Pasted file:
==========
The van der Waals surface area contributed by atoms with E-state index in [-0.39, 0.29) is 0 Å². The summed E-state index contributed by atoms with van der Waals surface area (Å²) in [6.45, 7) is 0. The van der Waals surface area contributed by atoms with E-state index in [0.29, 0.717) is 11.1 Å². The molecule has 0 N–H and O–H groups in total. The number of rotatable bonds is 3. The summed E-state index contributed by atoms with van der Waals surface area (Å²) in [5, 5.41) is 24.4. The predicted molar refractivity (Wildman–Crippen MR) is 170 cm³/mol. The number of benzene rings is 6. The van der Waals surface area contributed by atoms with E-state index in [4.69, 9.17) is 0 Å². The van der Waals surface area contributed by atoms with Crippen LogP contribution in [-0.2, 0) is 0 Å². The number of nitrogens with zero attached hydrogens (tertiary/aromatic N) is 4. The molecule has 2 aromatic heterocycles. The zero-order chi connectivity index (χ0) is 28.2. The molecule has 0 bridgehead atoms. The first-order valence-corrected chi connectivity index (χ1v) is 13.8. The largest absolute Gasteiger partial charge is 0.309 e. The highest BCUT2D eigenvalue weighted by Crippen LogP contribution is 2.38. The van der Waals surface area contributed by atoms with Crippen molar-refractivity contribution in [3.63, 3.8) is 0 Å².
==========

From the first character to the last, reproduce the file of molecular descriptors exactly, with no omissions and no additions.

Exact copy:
The van der Waals surface area contributed by atoms with E-state index in [-0.39, 0.29) is 0 Å². The summed E-state index contributed by atoms with van der Waals surface area (Å²) in [6.45, 7) is 0. The van der Waals surface area contributed by atoms with E-state index in [0.29, 0.717) is 11.1 Å². The molecule has 0 N–H and O–H groups in total. The number of rotatable bonds is 3. The summed E-state index contributed by atoms with van der Waals surface area (Å²) in [5, 5.41) is 24.4. The predicted molar refractivity (Wildman–Crippen MR) is 170 cm³/mol. The number of benzene rings is 6. The van der Waals surface area contributed by atoms with E-state index in [4.69, 9.17) is 0 Å². The van der Waals surface area contributed by atoms with Crippen LogP contribution in [-0.2, 0) is 0 Å². The number of nitrogens with zero attached hydrogens (tertiary/aromatic N) is 4. The molecule has 2 aromatic heterocycles. The zero-order chi connectivity index (χ0) is 28.2. The molecule has 0 bridgehead atoms. The first-order valence-corrected chi connectivity index (χ1v) is 13.8. The largest absolute Gasteiger partial charge is 0.309 e. The highest BCUT2D eigenvalue weighted by Crippen LogP contribution is 2.38. The van der Waals surface area contributed by atoms with Crippen molar-refractivity contribution in [3.63, 3.8) is 0 Å².